Full-text · Article · Jun 2014
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    ABSTRACT: The discovery of rapidly variable Very High Energy (VHE; E > 100 GeV) γ-ray emission from 4C +21.35 (PKS 1222+216) by MAGIC on 2010 June 17, triggered by the high activity detected by the Fermi Large Area Telescope (LAT) in high energy (HE; E > 100 MeV) γ-rays, poses intriguing questions on the location of the γ-ray emitting region in this flat spectrum radio quasar. We present multifrequency data of 4C +21.35 collected from centimeter to VHE during 2010 to investigate the properties of this source and discuss a possible emission model. The first hint of detection at VHE was observed by MAGIC on 2010 May 3, soon after a γ-ray flare detected by Fermi-LAT that peaked on April 29. The same emission mechanism may therefore be responsible for both the HE and VHE emission during the 2010 flaring episodes. Two optical peaks were detected on 2010 April 20 and June 30, close in time but not simultaneous with the two γ-ray peaks, while no clear connection was observed between the X-ray and γ-ray emission. An increasing flux density was observed in radio and mm bands from the beginning of 2009, in accordance with the increasing γ-ray activity observed by Fermi-LAT, and peaking on 2011 January 27 in the mm regime (230 GHz). We model the spectral energy distributions (SEDs) of 4C +21.35 for the two periods of the VHE detection and a quiescent state, using a one-zone model with the emission coming from a very compact region outside the broad line region. The three SEDs can be fit with a combination of synchrotron self-Compton and external Compton emission of seed photons from a dust torus, changing only the electron distribution parameters between the epochs. The fit of the optical/UV part of the spectrum for 2010 April 29 seems to favor an inner disk radius of <six gravitational radii, as one would expect from a prograde-rotating Kerr black hole.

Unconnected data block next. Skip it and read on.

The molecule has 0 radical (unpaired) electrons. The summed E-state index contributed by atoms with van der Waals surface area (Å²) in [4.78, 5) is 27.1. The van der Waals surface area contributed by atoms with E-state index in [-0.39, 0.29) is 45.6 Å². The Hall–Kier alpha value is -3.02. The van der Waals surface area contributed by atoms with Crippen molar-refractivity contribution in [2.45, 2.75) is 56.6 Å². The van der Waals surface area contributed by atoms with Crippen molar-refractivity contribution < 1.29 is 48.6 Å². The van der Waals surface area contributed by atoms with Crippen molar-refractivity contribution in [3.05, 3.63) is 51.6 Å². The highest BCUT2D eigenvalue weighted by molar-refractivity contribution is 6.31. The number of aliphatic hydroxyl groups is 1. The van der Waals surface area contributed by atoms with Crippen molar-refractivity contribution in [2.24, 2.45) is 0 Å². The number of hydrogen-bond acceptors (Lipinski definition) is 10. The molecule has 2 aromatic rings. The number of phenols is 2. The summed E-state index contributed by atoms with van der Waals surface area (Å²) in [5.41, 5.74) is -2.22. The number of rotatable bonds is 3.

Full-text · Article · May 2014 · The Astrophysical Journal